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The Ceremony

The Ceremony(1963)

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The Ceremony (1963)

In the climax of Laurence Harvey's The Ceremony, a man disfigured in a fiery car crash is carried inside a Tangier prison and propped up before a firing squad -one of many strange and disturbing moments that comprise this adaptation of the 1951 political allegory by Frdric Grendel. The first of only two features directed by the star of Room at the Top (1959) and The Manchurian Candidate (1962)--not counting Harvey's efforts to complete A Dandy in Aspic (1968) after the death of Anthony Mann-The Ceremony is a glimpse into the hearts and minds of men charged with maintaining order in a state of chaos-in this case, an international zone that has become a magnet for lawlessness. Recalling House of Numbers (1957), in which Jack Palance played twin brothers on opposite sides of prison walls, The Ceremony is structured around a prison break spurred on by a romantic triangle of condemned man Harvey, kid brother Robert Walker, Jr. and lover Sarah Miles, and complicated further through the intervention of Ross Martin (as a seething public prosecutor who seems to get a sexual kick from capital punishment), The French Connection's Fernando Rey, John Ireland and Jack MacGowran. Shooting conditions in Morocco were bitterly cold and leading lady Sarah Miles was stricken not only with influenza but a touch of frostbite. In the end, The Ceremony failed at the box office, though several critics lauded the courage of Harvey's artistic convictions.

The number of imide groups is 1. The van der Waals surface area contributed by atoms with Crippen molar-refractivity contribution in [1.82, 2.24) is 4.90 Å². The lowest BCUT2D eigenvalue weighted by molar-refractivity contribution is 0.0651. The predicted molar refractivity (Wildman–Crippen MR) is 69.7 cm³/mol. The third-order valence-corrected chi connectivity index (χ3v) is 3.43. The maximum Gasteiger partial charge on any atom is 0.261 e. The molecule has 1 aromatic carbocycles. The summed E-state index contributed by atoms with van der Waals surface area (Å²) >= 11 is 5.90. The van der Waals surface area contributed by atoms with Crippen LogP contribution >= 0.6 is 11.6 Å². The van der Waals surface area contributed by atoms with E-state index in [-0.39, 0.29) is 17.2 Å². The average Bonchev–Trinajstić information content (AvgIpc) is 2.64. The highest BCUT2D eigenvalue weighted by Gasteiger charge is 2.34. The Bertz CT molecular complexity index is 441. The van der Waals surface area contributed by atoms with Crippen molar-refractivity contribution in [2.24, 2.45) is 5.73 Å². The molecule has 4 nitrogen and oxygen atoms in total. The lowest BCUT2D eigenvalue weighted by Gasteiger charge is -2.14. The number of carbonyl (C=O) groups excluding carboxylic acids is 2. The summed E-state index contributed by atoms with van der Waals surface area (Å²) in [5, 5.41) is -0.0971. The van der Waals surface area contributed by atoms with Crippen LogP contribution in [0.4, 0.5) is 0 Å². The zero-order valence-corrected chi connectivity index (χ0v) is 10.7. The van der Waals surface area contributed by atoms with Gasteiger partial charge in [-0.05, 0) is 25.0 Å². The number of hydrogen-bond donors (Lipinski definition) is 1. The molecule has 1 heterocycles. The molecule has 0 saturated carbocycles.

By Richard Harland Smith

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